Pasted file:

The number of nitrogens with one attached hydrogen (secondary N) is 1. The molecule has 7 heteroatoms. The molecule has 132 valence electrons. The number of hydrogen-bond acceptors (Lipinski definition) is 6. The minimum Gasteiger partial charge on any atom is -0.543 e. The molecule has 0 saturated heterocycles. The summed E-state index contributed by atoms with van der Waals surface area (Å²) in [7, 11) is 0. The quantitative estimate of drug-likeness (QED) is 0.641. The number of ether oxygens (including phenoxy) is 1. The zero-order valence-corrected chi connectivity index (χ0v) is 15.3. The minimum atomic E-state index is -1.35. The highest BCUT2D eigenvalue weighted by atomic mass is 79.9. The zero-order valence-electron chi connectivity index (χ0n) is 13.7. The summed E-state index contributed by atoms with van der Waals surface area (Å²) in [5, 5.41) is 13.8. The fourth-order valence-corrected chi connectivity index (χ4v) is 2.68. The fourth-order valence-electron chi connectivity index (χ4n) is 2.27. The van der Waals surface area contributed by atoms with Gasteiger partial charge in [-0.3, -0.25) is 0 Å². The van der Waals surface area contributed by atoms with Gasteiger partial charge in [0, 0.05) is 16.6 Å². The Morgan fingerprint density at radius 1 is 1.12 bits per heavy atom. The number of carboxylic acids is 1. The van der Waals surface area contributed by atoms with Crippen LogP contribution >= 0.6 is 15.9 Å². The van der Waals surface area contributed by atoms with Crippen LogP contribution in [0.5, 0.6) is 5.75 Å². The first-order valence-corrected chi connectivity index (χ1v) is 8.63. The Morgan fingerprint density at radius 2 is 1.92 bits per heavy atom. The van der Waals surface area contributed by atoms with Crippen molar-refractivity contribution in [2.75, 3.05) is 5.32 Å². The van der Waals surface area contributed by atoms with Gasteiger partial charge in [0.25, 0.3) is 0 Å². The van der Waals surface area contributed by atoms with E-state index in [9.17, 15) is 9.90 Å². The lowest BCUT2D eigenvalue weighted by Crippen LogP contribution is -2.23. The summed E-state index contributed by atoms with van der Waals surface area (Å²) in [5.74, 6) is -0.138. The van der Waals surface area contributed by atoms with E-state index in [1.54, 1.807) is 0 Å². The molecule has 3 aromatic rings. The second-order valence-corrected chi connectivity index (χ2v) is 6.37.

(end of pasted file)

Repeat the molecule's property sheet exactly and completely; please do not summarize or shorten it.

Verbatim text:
The number of nitrogens with one attached hydrogen (secondary N) is 1. The molecule has 7 heteroatoms. The molecule has 132 valence electrons. The number of hydrogen-bond acceptors (Lipinski definition) is 6. The minimum Gasteiger partial charge on any atom is -0.543 e. The molecule has 0 saturated heterocycles. The summed E-state index contributed by atoms with van der Waals surface area (Å²) in [7, 11) is 0. The quantitative estimate of drug-likeness (QED) is 0.641. The number of ether oxygens (including phenoxy) is 1. The zero-order valence-corrected chi connectivity index (χ0v) is 15.3. The minimum atomic E-state index is -1.35. The highest BCUT2D eigenvalue weighted by atomic mass is 79.9. The zero-order valence-electron chi connectivity index (χ0n) is 13.7. The summed E-state index contributed by atoms with van der Waals surface area (Å²) in [5, 5.41) is 13.8. The fourth-order valence-corrected chi connectivity index (χ4v) is 2.68. The fourth-order valence-electron chi connectivity index (χ4n) is 2.27. The van der Waals surface area contributed by atoms with Gasteiger partial charge in [-0.3, -0.25) is 0 Å². The van der Waals surface area contributed by atoms with Gasteiger partial charge in [0, 0.05) is 16.6 Å². The Morgan fingerprint density at radius 1 is 1.12 bits per heavy atom. The number of carboxylic acids is 1. The van der Waals surface area contributed by atoms with Crippen LogP contribution >= 0.6 is 15.9 Å². The van der Waals surface area contributed by atoms with Crippen LogP contribution in [0.5, 0.6) is 5.75 Å². The first-order valence-corrected chi connectivity index (χ1v) is 8.63. The Morgan fingerprint density at radius 2 is 1.92 bits per heavy atom. The van der Waals surface area contributed by atoms with Crippen molar-refractivity contribution in [2.75, 3.05) is 5.32 Å². The van der Waals surface area contributed by atoms with Gasteiger partial charge in [0.25, 0.3) is 0 Å². The van der Waals surface area contributed by atoms with E-state index in [9.17, 15) is 9.90 Å². The lowest BCUT2D eigenvalue weighted by Crippen LogP contribution is -2.23. The summed E-state index contributed by atoms with van der Waals surface area (Å²) in [5.74, 6) is -0.138. The van der Waals surface area contributed by atoms with E-state index in [1.54, 1.807) is 0 Å². The molecule has 3 aromatic rings. The second-order valence-corrected chi connectivity index (χ2v) is 6.37.